IRAN AND THE SURROUNDING WORLD: Interactions in Culture and Cultural Politics

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IRAN AND THE SURROUNDING WORLD: Interactions in Culture and Cultural Politics, Nikki R. Keddie and Rudi Matthee, eds., University of Washington Press, Seattle, 2002, 400 pages, $30.00.

Iran considers itself to be a cultural beacon in the Middle East and South Asia. The Islamic fervor of the 1979 Iranian revolution is only one manifestation of centuries of poetic, artistic, linguistic, and cultural influences that Iran (Persia) has had in the region. In private circles, the Iranians feel they brought the theory of governance, bureaucracy, and an appreciation for art to their Arab conquerors in the 8th century. They also feel that it is in their tradition that Islam is being reinterpreted to address the issues of the 21st century. Those studying the Middle East should not ignore the psychological superiority the Iranians feel toward their neighbors.

Sixteen cultural and political academics who specialize in subjects relating to Iran, focus on Iran's image of itself, its culture, and its history. Essayist juan Cole presents a historical assessment of the Iranian culture and how it has permeated South Asia. he explains that during the rise of the Mughal Empire in India, many Persians flocked to the subcontinent, bringing with them bureaucratic experience. Over the decades, the Persian language became the language of the Mughal court, which required that those pursuing a higher education in India must first learn Persian.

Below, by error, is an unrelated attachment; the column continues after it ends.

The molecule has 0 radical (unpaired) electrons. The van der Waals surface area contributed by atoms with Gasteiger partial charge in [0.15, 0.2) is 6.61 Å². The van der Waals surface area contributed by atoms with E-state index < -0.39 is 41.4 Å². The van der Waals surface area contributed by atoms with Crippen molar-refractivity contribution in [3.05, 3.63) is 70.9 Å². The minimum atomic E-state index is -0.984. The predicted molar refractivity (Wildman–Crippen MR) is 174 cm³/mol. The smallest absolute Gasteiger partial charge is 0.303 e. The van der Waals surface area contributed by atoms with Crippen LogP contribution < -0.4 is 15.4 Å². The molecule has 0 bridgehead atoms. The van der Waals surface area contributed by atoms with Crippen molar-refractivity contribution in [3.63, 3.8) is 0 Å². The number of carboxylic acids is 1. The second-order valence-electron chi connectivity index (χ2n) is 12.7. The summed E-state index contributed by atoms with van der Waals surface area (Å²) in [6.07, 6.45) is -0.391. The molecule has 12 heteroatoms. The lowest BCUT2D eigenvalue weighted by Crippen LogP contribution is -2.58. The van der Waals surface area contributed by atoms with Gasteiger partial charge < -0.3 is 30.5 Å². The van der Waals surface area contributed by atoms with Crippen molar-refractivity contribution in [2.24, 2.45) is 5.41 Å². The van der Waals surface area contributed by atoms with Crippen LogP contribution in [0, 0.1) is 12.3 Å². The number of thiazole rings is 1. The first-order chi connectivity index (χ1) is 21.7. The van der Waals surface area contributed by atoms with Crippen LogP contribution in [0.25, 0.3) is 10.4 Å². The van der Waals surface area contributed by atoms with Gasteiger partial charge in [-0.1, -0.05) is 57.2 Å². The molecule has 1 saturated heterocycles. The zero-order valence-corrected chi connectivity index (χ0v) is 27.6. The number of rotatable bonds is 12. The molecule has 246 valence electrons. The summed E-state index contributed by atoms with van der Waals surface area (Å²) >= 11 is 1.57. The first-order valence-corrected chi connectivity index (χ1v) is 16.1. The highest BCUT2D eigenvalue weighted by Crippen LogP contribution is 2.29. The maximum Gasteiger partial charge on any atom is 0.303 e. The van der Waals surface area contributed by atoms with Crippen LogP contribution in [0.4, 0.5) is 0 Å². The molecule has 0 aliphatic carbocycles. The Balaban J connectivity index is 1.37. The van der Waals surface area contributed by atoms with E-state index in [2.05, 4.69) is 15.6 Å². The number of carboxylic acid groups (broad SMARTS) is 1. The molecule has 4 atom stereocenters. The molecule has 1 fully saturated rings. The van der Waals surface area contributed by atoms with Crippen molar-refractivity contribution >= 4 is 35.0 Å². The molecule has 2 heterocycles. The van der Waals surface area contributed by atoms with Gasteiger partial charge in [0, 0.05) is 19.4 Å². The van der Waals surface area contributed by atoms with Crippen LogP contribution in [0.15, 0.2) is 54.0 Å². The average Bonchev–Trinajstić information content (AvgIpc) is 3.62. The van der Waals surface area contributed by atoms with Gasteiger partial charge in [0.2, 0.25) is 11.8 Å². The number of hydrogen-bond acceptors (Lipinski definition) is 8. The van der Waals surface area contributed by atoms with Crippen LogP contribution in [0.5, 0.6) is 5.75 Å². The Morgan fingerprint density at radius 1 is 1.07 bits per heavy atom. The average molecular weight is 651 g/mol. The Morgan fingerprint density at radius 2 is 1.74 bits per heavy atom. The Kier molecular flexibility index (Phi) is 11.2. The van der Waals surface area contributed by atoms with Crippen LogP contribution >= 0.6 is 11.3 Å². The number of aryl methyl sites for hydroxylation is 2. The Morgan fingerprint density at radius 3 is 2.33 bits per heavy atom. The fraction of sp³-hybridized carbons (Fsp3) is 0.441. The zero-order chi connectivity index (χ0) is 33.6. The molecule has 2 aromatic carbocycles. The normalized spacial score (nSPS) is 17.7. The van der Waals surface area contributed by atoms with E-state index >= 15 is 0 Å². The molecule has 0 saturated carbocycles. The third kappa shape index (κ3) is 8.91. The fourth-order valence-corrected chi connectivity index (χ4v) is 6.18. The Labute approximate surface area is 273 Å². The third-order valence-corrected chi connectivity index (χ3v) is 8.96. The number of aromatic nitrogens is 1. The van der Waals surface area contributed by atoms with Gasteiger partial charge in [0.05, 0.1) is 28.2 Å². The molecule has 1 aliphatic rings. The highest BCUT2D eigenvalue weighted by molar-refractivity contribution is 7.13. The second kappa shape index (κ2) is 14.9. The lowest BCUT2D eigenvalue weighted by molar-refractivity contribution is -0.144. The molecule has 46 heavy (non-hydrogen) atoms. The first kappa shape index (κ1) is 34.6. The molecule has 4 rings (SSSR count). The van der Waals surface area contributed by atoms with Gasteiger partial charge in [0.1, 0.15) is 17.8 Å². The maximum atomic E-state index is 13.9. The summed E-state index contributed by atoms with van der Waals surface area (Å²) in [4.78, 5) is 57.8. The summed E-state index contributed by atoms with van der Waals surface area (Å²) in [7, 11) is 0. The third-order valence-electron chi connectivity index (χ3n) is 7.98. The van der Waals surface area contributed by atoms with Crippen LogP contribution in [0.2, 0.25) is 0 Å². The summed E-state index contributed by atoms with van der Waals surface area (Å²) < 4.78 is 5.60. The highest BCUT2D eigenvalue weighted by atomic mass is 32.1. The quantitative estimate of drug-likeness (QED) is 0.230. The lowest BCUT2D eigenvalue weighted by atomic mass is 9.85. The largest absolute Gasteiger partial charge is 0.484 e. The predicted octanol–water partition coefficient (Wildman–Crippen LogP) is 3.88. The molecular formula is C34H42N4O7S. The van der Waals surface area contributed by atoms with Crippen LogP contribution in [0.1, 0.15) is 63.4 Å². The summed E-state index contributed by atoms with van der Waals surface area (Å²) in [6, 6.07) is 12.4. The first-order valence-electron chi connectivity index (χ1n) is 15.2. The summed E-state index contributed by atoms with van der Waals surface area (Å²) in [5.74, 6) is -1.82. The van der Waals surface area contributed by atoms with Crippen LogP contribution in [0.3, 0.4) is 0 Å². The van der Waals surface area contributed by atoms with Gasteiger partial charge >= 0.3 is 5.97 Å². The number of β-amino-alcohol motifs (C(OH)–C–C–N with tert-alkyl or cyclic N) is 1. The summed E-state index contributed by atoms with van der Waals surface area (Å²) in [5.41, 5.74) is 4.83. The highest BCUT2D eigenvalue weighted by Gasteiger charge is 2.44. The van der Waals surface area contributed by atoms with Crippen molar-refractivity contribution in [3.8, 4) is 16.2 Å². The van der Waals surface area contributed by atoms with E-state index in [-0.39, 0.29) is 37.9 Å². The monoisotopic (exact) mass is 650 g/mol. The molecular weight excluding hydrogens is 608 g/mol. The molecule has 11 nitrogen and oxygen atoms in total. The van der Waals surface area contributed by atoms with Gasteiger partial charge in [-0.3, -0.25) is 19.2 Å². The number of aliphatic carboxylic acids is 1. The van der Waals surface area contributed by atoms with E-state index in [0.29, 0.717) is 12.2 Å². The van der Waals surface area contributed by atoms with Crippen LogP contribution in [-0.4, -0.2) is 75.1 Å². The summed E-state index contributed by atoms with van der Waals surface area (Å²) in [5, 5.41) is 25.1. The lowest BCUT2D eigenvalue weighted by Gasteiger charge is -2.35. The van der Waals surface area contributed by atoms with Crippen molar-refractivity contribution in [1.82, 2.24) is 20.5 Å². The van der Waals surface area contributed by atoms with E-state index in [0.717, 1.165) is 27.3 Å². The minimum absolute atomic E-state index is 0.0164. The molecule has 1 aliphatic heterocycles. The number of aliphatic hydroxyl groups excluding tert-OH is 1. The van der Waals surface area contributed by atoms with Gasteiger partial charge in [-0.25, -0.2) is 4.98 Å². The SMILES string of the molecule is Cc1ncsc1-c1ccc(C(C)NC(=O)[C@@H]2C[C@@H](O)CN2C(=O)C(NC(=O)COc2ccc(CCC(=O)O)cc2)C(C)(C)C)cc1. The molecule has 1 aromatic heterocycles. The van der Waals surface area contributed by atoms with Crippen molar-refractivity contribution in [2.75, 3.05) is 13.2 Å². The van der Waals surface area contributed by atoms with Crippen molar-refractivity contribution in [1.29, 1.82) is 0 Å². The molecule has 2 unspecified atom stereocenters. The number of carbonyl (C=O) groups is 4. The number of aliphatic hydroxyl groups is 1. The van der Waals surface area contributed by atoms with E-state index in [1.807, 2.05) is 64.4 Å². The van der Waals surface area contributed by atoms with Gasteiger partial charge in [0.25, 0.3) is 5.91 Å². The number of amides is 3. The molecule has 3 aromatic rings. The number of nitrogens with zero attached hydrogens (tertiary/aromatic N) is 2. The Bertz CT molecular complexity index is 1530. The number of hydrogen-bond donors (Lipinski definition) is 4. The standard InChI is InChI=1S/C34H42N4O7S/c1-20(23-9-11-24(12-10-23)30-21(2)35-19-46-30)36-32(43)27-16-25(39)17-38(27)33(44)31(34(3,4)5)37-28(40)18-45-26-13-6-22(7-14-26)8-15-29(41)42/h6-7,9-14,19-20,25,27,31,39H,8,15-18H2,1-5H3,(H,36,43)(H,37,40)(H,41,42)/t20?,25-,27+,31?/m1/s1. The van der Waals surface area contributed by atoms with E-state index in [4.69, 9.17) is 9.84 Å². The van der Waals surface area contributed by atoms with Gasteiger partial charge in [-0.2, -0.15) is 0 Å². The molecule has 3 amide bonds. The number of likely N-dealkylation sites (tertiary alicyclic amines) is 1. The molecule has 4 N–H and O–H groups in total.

Thomas Barfield examines Turkish, Arab, and Persian tribal relationships and how they affect Iran as a modern state. he describes the Safavid, Qajar, and Pehlavi dynasties and how they sought to balance the three ethnic tribes within Iran to try to forge a nationalist identity.

Golnar Mehran analyzes Islamic Republic school textbooks to understand what civic lessons are being taught. …